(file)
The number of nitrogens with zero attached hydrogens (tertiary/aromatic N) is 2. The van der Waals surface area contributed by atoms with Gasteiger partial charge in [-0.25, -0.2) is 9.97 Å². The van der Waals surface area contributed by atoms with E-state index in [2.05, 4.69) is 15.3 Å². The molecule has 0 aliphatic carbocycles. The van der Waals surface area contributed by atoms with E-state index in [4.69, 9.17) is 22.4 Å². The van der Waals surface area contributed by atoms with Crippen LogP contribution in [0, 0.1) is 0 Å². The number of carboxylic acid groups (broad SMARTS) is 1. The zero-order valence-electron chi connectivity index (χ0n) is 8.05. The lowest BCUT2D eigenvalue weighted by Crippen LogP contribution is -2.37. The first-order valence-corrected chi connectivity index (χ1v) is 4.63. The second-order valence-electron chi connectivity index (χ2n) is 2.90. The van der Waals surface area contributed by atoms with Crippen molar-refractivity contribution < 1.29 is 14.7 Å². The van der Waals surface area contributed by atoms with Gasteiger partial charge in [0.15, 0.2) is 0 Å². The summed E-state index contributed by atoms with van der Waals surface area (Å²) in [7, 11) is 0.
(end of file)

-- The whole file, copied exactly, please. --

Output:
The number of nitrogens with zero attached hydrogens (tertiary/aromatic N) is 2. The van der Waals surface area contributed by atoms with Gasteiger partial charge in [-0.25, -0.2) is 9.97 Å². The van der Waals surface area contributed by atoms with E-state index in [2.05, 4.69) is 15.3 Å². The molecule has 0 aliphatic carbocycles. The van der Waals surface area contributed by atoms with E-state index in [4.69, 9.17) is 22.4 Å². The van der Waals surface area contributed by atoms with Crippen LogP contribution in [0, 0.1) is 0 Å². The number of carboxylic acid groups (broad SMARTS) is 1. The zero-order valence-electron chi connectivity index (χ0n) is 8.05. The lowest BCUT2D eigenvalue weighted by Crippen LogP contribution is -2.37. The first-order valence-corrected chi connectivity index (χ1v) is 4.63. The second-order valence-electron chi connectivity index (χ2n) is 2.90. The van der Waals surface area contributed by atoms with Crippen molar-refractivity contribution < 1.29 is 14.7 Å². The van der Waals surface area contributed by atoms with Gasteiger partial charge in [0.15, 0.2) is 0 Å². The summed E-state index contributed by atoms with van der Waals surface area (Å²) in [7, 11) is 0.